Digestive Health

Botanical Medicine's "Shiny Horse" Rides to the Rescue of Damaged Mucous Membranes

By Janet Gulland | Contributing Writer - Vol. 7, No. 3. Fall, 2006

Named for Pegasus, the flying horse of Greek myth, Sea Buckthorn plant (Hippophae rhamnoides) has been mainstay of traditional medicine in Eastern Europe and Asia for centuries. Its orange berries are very rich in Omega 7 fatty acids as well as vitamin E and other compounds speed the healing and support the integrity of the skin and other mucous membranes. It may have an important role in treating irritable bowel syndrome and other gut problems.

New Food Labeling Regs: Consensus on Allergens, Contention Over Mercury

By Staff Writer - Vol. 6, No. 4. Winter, 2005

New food allergen labeling regulations, effective in January 2006, will make it easier for food-sensitive people to avoid allergy triggers.

Coping with the Challenge of Celiac Disease

By Erik L. Goldman | Editor-in-Chief - Vol. 6, No. 4. Winter, 2005

Once thought to be relatively rare, celiac disease is actually very common, and physicians need to pay more attention to it. A naturopathic physician who has the condition herself offers insights on diagnosing, treating and living with this complex digestive disease.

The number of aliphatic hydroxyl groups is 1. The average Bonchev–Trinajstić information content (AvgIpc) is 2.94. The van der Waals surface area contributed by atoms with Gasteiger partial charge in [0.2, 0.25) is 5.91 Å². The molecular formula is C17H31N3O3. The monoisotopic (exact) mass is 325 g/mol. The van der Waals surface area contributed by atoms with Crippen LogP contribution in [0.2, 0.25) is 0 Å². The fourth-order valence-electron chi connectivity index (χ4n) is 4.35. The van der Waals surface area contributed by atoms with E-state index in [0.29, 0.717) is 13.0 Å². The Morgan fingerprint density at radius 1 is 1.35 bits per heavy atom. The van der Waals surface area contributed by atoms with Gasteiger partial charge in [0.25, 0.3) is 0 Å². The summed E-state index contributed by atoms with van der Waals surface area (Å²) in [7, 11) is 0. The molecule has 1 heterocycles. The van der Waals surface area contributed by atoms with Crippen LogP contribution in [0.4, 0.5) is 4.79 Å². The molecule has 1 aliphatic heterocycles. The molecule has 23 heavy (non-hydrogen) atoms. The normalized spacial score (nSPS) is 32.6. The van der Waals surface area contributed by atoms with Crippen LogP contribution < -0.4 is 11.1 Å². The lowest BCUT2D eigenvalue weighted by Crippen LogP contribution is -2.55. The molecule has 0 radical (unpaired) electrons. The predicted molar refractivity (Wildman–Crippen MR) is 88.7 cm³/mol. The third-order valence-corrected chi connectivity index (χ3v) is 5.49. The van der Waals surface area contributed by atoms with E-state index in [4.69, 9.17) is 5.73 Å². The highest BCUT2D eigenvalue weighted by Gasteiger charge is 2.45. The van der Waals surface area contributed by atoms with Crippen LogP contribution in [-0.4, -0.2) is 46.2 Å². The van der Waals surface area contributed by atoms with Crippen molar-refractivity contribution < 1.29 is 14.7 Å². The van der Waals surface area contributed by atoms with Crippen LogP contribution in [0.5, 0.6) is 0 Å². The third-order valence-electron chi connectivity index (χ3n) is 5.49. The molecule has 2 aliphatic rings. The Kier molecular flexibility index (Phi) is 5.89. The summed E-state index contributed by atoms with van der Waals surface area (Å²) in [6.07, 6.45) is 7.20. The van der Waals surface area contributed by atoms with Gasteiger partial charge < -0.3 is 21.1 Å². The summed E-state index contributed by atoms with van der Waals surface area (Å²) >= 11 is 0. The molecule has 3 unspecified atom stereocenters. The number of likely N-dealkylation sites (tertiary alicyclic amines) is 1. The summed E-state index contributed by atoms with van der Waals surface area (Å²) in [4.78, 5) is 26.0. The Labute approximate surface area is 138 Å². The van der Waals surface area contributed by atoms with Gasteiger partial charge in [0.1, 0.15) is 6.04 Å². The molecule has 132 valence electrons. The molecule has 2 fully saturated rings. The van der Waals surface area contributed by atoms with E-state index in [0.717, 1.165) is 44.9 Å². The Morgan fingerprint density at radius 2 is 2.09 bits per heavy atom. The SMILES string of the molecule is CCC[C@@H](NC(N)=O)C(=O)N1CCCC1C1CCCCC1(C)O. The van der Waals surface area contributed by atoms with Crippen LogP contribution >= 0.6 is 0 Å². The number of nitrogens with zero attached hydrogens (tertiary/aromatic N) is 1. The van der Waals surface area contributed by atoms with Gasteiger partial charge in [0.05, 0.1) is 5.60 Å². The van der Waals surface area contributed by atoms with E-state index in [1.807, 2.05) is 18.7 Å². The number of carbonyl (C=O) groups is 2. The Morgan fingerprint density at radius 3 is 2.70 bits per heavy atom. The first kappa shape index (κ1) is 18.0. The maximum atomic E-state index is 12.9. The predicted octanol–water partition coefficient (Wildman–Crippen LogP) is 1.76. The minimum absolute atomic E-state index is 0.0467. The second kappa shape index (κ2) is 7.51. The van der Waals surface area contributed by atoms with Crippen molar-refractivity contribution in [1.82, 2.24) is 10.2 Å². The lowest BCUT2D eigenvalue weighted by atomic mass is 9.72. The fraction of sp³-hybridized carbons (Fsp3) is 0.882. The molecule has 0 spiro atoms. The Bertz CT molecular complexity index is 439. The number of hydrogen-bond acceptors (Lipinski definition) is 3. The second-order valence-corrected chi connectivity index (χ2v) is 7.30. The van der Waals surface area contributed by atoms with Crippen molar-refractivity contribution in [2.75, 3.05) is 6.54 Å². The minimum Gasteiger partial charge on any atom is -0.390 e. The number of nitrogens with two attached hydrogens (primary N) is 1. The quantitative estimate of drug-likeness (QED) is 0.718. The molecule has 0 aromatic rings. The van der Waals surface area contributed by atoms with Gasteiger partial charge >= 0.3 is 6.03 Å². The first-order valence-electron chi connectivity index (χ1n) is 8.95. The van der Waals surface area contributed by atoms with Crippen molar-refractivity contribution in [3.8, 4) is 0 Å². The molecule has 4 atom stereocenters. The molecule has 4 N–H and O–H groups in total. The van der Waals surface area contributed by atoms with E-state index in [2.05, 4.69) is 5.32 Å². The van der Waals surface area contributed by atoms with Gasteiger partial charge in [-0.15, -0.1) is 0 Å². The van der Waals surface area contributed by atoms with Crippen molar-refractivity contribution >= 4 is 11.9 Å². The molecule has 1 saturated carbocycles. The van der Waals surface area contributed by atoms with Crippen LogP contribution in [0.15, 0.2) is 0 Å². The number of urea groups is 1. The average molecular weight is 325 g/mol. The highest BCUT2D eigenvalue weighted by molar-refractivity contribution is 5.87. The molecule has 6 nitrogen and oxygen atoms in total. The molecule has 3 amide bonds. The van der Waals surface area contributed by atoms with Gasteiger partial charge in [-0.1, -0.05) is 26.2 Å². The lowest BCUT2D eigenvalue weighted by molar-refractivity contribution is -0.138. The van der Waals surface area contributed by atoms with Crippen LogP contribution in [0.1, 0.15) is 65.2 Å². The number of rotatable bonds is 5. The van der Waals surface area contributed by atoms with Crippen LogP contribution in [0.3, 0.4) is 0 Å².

Cutting the CRAP: Natural Therapies Improve Abdominal Pain in Children

By Janet Gulland | Staff Writer - Vol. 6, No. 4. Winter, 2005

Chronic recurrent abdominal pain is very common in children. Fortunately, the majority of kids with this problem will respond well to combinations of herbal therapies, dietary changes, and biofeedback, reports Joy Weidert, MD. This is a far safer approach than wanton use of antispasmodics, anti-depressants or other drugs that have little evidence to support their use for abdominal pain in kids.

Chronic Fatigue, Cardiomyopathy & Oxidative Stress: New Thinking Opens New Approaches

By Allison Templet | Contributing Writer - Vol. 9, No. 3. Fall, 2008

Chronic fatigue syndrome (CFS), one of the most vexing conditions for patients and doctors alike, reflects a state of oxygen toxicity, and management of oxidative stress appears to be a key to reversing the fatigue, pain, and neuropsychological complaints associated with this disorder, says Paul R. Cheney, MD, PhD, a pioneer in the clinical research of CFS.